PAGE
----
What I Do: Harold Butler Jr. 

Docent at Maymont Nature Center, Falconer

For 23 years I have been studying and then working with birds of prey. I used to go hiking out in the woods with my father. Often you'd see a hawk sitting on a fence post, or it would be flying across from one side of the woods to the other. Really exciting. … I became an avid hawk-watcher… and then became a general-class falconer. I'm licensed by the federal government and the state of Virginia. And there are about 6,000 of us in the entire United States.

Actually what falconry is, overall, is the sport of hunting wild quarry in its natural surroundings with a trained bird of prey. And the sport is over 4,000 years old; it's probably one of the oldest sports in the world. It started in either Asia or the Middle East. … Before firearms were invented, having a trained hawk would be another way to add meat to the pot that you might not be able to catch otherwise. And it was also referred to as the sport of kings. Most medieval kings or nobles took an interest in the sport. They even had an office called the royal falconer. In some kingdoms, the royal falconer was actually ranked fourth [in rank] to the king. He also sat at the fourth seat of honor at the royal table, and by law and custom, when he came in after a successful day's hunt the king had to rise and receive him.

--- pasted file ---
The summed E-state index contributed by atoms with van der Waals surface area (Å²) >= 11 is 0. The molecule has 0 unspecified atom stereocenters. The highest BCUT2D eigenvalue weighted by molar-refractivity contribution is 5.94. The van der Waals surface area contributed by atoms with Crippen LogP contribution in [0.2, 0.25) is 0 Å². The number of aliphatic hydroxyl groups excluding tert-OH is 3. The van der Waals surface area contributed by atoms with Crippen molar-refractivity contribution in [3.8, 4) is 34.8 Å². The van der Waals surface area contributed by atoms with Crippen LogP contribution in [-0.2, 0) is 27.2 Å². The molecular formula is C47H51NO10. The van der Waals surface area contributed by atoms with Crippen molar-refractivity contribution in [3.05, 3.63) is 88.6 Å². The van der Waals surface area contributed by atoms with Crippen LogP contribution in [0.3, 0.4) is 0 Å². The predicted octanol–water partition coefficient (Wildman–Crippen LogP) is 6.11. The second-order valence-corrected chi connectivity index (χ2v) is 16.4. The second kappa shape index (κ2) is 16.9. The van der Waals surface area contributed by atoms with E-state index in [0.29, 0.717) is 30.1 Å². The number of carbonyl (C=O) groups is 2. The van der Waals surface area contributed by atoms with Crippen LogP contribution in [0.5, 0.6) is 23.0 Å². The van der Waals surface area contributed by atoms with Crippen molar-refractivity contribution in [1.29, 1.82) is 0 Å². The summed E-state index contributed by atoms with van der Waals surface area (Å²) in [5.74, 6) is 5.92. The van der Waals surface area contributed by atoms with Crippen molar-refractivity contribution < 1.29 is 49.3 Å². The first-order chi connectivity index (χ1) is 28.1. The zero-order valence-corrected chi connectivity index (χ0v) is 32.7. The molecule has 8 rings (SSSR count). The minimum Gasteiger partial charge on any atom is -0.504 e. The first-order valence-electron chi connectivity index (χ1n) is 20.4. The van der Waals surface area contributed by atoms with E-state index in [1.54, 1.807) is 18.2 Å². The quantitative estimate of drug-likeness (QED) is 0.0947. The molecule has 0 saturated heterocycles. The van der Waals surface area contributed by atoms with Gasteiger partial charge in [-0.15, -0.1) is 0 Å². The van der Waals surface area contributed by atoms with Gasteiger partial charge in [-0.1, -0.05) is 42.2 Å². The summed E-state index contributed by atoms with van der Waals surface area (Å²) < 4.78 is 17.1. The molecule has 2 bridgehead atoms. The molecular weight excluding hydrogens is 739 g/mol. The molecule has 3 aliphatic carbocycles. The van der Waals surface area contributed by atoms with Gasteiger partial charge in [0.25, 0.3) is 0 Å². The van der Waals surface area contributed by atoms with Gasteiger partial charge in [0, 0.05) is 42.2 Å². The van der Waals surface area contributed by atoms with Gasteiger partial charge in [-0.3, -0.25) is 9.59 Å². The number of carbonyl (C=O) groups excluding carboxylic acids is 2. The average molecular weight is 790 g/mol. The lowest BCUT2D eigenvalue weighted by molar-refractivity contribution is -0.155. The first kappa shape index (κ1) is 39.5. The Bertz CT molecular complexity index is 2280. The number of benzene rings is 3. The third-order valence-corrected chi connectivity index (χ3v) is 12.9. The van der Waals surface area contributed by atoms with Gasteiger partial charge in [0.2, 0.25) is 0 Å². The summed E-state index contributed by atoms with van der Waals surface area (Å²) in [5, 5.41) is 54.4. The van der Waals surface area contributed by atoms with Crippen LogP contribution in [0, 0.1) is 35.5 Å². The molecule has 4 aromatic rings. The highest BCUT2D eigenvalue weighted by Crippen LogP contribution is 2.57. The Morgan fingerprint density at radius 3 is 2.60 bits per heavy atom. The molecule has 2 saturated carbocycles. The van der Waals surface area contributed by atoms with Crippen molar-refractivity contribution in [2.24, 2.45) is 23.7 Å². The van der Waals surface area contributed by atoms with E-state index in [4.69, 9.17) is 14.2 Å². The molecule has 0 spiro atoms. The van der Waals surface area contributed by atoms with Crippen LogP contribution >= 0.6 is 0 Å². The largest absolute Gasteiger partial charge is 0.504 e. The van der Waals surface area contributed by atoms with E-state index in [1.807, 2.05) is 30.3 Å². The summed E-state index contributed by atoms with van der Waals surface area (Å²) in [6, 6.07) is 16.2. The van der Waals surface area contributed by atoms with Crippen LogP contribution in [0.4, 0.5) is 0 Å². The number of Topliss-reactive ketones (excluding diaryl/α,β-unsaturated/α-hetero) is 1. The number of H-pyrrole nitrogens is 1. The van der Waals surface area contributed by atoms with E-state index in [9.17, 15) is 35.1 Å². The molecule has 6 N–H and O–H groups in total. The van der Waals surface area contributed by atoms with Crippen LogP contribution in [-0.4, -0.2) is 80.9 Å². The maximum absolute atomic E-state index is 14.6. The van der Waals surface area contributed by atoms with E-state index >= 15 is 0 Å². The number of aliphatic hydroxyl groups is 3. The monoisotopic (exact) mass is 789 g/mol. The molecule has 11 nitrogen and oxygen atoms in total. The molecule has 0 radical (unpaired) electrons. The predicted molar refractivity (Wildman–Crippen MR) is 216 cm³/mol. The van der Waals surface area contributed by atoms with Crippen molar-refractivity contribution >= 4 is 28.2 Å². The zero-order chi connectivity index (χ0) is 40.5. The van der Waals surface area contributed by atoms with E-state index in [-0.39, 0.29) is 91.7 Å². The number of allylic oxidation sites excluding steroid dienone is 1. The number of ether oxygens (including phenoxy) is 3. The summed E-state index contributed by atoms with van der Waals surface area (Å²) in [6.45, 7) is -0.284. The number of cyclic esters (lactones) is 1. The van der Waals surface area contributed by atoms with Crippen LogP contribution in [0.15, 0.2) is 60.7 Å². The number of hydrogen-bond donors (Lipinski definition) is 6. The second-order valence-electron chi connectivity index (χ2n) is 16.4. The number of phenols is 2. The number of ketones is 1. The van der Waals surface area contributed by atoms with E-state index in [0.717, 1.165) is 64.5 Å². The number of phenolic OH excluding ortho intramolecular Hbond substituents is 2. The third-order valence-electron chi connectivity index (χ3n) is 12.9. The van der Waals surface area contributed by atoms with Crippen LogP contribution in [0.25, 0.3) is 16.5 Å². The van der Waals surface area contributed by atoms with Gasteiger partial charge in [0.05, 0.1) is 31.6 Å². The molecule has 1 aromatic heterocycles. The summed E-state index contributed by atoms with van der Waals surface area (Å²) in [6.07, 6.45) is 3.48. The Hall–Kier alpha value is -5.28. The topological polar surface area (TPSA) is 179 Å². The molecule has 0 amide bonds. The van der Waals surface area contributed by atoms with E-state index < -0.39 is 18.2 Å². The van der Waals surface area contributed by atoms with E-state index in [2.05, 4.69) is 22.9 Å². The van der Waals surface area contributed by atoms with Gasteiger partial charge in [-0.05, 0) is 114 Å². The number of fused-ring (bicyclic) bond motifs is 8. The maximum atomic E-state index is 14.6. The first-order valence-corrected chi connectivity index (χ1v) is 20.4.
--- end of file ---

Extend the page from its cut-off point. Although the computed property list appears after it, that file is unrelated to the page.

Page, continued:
Even leaders such as the Aztec king Montezuma, Queen Elizabeth the First, Henry the Eigth, Kubla Khan, they were all avid falconers. ... Basically, Kubla Khan had an air force. He had about 500 trained birds of prey — hawks, eagles, falcons, whatever they were — and about 10,000 falconers on horseback. Pretty amazing stuff.

In the United States, a person would have to be an apprentice for two years to become a falconer. Falconry is really more of a lifestyle than a hobby. It requires much dedication and love for the birds. … Falconry is sort of like advanced birdwatching, in a way, because I'm participating with the bird in what it does naturally every day.

Once I first release that bird — after all that training, release that bird into the wild for the first time, and it chooses to come back to me when it's called… pretty exciting. It's not like working with other things. The bird doesn't need me. I need the bird. [laughs]

It's basically in the fall when falconry season really starts. We really enjoy the flight of the birds, being with the birds. When you go out in the woods and the bird is working with you, it's like you get separated from the day-to-day.

In usual day-to-day stuff, you don't pay attention to anything. If you're driving on the road, you don't notice the wildlife or anything else. But when you're out there flying the hawk, all that's taken away. I actually become a part of what the hawk is doing. Your senses become a little more elevated. Because now you see all the other stuff that's going on … that you never paid attention to before. Plus the beauty of flight, when the hawk takes off and it's looking to you and you're looking back at it … it's kind of a rush.

— as told to Melissa Scott Sinclair; photographed by Chad

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